It was yesterday evening, the day after midsummer night, the sun not quite down and I was paddling my kayak along the local river on the Broads. There was purple loosestrife on the banks, a Cetti’s warbler called and the stinkboats had all gone to bed for the night.
A few swifts were whizzing about in the air ahead of me, hawking for insects at about 20 feet, making that classic shape: as if the bow had flown off with the arrow, as Edward Thomas said. One of them flew over my head, did a rapid 180 out of sight and came back over my shoulder, dipping sharply and, without dropping its speed for a second, it skimmed the water and took a refreshing drink a few feet in front of me.
The control and skill were startling and the light behind me revealed the technique in precise detail, spotlighting the bird as it pulled off this virtuoso manoeuvre. The scant few ripples it left were lit up in gold but the swift was already well above the banks and climbing fast. As I paddled on, one swift after another took its turn, swooping, sipping, rising, never for an instant slowing. Swifts have been timed at 69 mph in straight and level flight, these were flying at maybe half that, still bloody quick, and the smallest error would have been both obvious and comic. But they didn’t make any. It was easy for them.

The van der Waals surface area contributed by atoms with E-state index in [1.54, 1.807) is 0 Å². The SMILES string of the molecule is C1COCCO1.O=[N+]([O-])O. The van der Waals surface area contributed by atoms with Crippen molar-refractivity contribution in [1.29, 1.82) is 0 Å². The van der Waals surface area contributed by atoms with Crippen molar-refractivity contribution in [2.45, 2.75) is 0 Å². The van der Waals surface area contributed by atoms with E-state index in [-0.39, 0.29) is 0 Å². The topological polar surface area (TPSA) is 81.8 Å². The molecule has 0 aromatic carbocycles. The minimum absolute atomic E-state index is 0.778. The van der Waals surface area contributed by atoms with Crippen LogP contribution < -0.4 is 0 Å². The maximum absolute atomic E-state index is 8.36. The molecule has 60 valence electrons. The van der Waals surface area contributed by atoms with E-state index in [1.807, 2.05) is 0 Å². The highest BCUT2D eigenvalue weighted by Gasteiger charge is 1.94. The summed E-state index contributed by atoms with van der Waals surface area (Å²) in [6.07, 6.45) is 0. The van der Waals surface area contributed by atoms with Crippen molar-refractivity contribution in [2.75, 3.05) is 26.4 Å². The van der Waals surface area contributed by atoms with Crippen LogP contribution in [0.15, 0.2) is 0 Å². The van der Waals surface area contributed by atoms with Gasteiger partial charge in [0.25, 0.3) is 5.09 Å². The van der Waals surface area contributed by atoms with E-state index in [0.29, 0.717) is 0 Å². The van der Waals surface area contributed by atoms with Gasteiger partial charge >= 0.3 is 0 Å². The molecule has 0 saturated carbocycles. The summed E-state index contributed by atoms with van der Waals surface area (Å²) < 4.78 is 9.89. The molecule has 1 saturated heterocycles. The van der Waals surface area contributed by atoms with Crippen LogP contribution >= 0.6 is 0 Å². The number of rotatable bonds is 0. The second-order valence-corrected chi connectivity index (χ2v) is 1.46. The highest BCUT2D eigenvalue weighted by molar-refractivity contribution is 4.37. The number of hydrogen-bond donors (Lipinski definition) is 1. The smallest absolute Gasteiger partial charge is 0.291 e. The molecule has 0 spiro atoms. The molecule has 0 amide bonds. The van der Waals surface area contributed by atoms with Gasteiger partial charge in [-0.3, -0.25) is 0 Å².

A swift drink is one of life’s small pleasures. Have you got time for one? Well, just a swifty… A great deal of birdwatching is about flight envy, and I have seldom seen a swift without wanting to be one. But for the first time I watched a swift and experienced drink envy.
- Apologies to anyone who has looked in vain for new material on this spot. I had a technical problem in Lockdown, when no one could come and fix it and I’ve only just managed to sort things out. Poor show. Must do better.